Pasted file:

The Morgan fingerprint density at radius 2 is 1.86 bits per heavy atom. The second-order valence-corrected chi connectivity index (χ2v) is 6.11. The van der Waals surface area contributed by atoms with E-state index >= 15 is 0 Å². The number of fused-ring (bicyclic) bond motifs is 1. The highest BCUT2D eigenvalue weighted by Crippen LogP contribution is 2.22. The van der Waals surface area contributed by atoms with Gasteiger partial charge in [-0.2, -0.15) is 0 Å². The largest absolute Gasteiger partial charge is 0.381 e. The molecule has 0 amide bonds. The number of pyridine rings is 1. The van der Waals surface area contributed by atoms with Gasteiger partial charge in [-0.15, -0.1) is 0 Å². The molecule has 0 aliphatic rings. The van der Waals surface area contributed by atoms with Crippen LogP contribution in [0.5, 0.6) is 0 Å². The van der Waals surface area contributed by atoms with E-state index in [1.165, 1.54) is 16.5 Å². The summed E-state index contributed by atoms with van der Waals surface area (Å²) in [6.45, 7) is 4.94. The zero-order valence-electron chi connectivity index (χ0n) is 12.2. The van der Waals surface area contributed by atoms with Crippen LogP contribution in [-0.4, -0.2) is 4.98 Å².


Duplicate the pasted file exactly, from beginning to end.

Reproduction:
The Morgan fingerprint density at radius 2 is 1.86 bits per heavy atom. The second-order valence-corrected chi connectivity index (χ2v) is 6.11. The van der Waals surface area contributed by atoms with E-state index >= 15 is 0 Å². The number of fused-ring (bicyclic) bond motifs is 1. The highest BCUT2D eigenvalue weighted by Crippen LogP contribution is 2.22. The van der Waals surface area contributed by atoms with Gasteiger partial charge in [-0.2, -0.15) is 0 Å². The largest absolute Gasteiger partial charge is 0.381 e. The molecule has 0 amide bonds. The number of pyridine rings is 1. The van der Waals surface area contributed by atoms with Gasteiger partial charge in [-0.15, -0.1) is 0 Å². The molecule has 0 aliphatic rings. The van der Waals surface area contributed by atoms with Crippen LogP contribution in [0.5, 0.6) is 0 Å². The van der Waals surface area contributed by atoms with E-state index in [1.165, 1.54) is 16.5 Å². The summed E-state index contributed by atoms with van der Waals surface area (Å²) in [6.45, 7) is 4.94. The zero-order valence-electron chi connectivity index (χ0n) is 12.2. The van der Waals surface area contributed by atoms with Crippen LogP contribution in [-0.4, -0.2) is 4.98 Å².